By now, you’ve probably heard about Metro’s board giving the new Eastside Gold Line extension two different names. One in English: Edward R. Roybal Metro Gold Line Eastside Extension. The other in Spanish: La Linea de Oro, Edward R. Roybal. Both of which will prove to be a useless political move, as normal human beings will revert to the shorter, easier “Gold Line.”
The fact that Los Angeles County Supervisor Gloria Molina has forced this down our throats without any public input from the actual citizens who will have to pay for all of that new signage – twice – has already been hotly debated on sites like Curbed. And while the stupidity of some out-of-touch policitian making such a move will cost us millions in wasteful spending, there is a bigger issue here.
Instead of unifying the unique ethnic enclaves that make up this great city, Los Angeles is segregating them. Isolating them further into their own little pockets by the ever-growing language barrier. And for what purpose?
Sure, the Eastside extension runs through a part of the city that is 95% Spanish-speaking. Maybe this serves to ensure quality of life for citizens who only know Spanish. What will they do when the train arrives at Union Station and the signs are in English? Turn around?
Maybe this is more of a symbolic gesture. Maybe Molina feels like she is paying tribute to those who call the Eastside home. If that’s the case, let’s pay tribute to everybody.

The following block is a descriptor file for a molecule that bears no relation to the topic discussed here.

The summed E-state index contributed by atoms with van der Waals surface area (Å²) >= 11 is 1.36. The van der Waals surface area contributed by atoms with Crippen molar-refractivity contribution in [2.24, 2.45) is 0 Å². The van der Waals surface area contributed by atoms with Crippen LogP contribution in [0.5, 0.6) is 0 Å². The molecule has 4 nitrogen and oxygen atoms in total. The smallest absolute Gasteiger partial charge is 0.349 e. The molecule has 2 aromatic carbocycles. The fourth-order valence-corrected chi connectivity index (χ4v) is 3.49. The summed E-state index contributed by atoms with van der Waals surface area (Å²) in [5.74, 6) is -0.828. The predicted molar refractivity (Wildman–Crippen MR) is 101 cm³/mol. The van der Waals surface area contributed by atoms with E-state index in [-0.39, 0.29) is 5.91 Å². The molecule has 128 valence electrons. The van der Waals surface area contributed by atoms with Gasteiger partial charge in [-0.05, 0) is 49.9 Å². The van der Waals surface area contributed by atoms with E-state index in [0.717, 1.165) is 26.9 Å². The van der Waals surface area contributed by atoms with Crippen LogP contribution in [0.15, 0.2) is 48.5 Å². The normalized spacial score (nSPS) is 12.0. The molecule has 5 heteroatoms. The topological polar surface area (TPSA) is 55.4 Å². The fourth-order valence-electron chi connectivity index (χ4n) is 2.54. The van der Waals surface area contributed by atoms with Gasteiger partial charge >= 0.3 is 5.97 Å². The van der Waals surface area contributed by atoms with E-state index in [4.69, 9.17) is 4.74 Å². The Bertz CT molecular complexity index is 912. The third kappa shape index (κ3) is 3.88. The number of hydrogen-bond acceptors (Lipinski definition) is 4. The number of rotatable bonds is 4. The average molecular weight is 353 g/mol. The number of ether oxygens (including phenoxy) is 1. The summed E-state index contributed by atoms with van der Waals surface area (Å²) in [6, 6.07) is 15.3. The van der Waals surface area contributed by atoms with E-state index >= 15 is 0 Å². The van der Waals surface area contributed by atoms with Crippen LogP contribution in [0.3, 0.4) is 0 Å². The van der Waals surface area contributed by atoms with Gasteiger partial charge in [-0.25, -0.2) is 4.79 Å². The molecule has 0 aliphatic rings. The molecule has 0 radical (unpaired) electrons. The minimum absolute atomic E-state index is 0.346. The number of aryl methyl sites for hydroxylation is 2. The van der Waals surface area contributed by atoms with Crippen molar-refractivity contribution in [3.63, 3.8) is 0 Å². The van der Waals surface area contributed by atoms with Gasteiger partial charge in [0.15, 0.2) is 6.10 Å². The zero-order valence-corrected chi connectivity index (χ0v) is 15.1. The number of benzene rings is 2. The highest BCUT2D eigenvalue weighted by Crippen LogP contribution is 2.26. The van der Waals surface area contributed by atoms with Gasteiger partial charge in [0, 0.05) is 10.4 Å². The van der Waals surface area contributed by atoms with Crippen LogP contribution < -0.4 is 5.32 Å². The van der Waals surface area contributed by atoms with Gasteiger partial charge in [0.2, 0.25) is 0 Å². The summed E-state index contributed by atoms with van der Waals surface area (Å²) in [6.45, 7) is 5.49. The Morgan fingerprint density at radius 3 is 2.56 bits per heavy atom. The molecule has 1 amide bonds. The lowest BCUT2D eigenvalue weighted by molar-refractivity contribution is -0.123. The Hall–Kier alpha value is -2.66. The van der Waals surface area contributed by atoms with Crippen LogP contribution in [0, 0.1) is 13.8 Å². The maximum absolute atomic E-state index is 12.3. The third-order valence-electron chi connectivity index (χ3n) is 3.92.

The Orange Line runs through a large Jewish community.
The Red Line tunnels the way to Russian and Armenian delis.
The Purple Line winds its way through many Korean establishments.
Maybe Molina is onto something. Maybe this is the economic stimulus we need. Maybe this is our “shovel-ready project.” Let’s rename every segment of every Metro Rail line in honor of that intersection’s ethnic roots. New signs in different languages means more jobs for translators and sign-makers. More graphic artists will be needed to center bilingual titles in Photoshop. More tour guides will be required to keep tourists from far away places like Arkansas from getting lost.
Actually, this seems like a lot of work. And a lot of money that we do not have. Money that could be better spent on… well, more rail lines. If only there were a language that we could use to keep things consistent…